Daily Archives: September 23, 2016

Uneasy lies the point spread

I’m not gonna lie to you. I don’t feel particularly optimistic about Georgia’s chances tomorrow.  It’s the why that’s so part I’m having trouble putting my finger on.  Yeah, it’s a road game, and, yeah, Ole Miss is ranked.

But the Rebels have a losing record and in the course of that have managed to blow two huge early leads.  Games with Alabama tend to take their toll the following week and I can’t help but think the early start doesn’t help Ole Miss’ cause in that regard.  There’s also the reality that Hugh Freeze is under immense pressure to win; if Ole Miss goes to 1-3, there’s very real chance this season gets away from him, maybe even to the point that the school goes proactive on its postseason as a sop to the ongoing NCAA investigation.  In short, the intangibles don’t favor Ole Miss, either.

I suppose my knee jerk response is to see a talent advantage on the side of Freeze’s troops, but this Jeff Sentell post neatly skewers that perception, as well.

So why my gloom and doom?  I don’t know, exactly.  Any suggestions?

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70 Comments

Filed under Georgia Football

It takes a village to repair a knee.

Here’s a great story from Mark Schlabach about Nick Chubb’s recovery process.

Part of what’s amazing is all the different things that went into bringing him back.  And part, of course, is Nick Chubb.  When the two collide, here’s what you get:

Courson also used an experimental training method to help rebuild the muscles in Chubb’s left leg. For the first time, Courson used Kaatsu blood-flow restriction training to help a Georgia player recover from injuries. Japanese doctor Yoshiaki Sato invented Kaatsu training in 1966, but it wasn’t widely used in the U.S. until recently. U.S. skier Bode Miller used Kaatsu training to help him recover from a bad leg injury.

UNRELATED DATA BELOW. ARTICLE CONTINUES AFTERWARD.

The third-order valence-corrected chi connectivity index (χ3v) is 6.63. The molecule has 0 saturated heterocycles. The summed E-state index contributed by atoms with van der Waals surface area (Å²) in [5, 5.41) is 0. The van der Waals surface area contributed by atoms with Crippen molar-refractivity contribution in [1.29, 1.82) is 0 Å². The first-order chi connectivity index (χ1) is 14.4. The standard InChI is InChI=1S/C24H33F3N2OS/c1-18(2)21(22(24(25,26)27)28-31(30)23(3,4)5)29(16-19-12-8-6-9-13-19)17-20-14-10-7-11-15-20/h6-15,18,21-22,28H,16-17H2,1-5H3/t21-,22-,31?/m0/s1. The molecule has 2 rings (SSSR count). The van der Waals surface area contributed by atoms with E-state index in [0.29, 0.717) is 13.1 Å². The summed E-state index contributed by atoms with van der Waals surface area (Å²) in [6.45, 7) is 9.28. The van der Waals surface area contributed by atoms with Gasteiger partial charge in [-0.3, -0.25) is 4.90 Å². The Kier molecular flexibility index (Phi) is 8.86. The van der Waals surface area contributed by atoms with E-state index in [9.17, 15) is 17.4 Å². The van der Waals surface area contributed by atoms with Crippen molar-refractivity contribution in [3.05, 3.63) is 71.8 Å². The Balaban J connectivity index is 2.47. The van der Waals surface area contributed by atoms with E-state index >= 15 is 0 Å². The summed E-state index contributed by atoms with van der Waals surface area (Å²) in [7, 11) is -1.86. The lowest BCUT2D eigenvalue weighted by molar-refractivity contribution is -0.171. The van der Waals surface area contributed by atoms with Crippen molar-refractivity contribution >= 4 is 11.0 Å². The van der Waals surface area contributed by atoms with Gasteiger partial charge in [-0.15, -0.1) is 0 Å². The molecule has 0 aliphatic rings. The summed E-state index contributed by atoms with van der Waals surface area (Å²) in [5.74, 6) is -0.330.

A thin, pressurized ban was wrapped around Chubb’s left leg to restrict the amount of blood flowing back to his heart. As a result, his injured leg was engorged with blood, filling his capillaries and muscle fibers while he worked out.

When Courson initially explained how Kaatsu training worked, he told Chubb that Georgia’s trainers were going to push him until he reached muscle failure.

“Do you know what that means?” Courson asked him.

“No,” Chubb said.

“He had never experienced muscle failure,” Courson said. “Our biggest issue was slowing him down. Some people do rehab; he attacked rehab. I told him early on, ‘Don’t come in here and just do your time. Get everything out of it you possibly can.’ He worked so hard.”  [Emphasis added.]

I doubt Courson really had to do much urging there.

You gotta love Kirby’s immediate reaction to seeing Chubb being Chubb.

When Courson sent Smart a three-second video of Chubb running a cones course, in which he was cutting and sprinting between the cones, Smart replied: “Should he be doing that?”

“I didn’t know,” Smart said.

Who would?  Hell, we watched Chubb’s work ethic for a couple of seasons and still doubted he’d make it back as quickly as he did.  But in the end,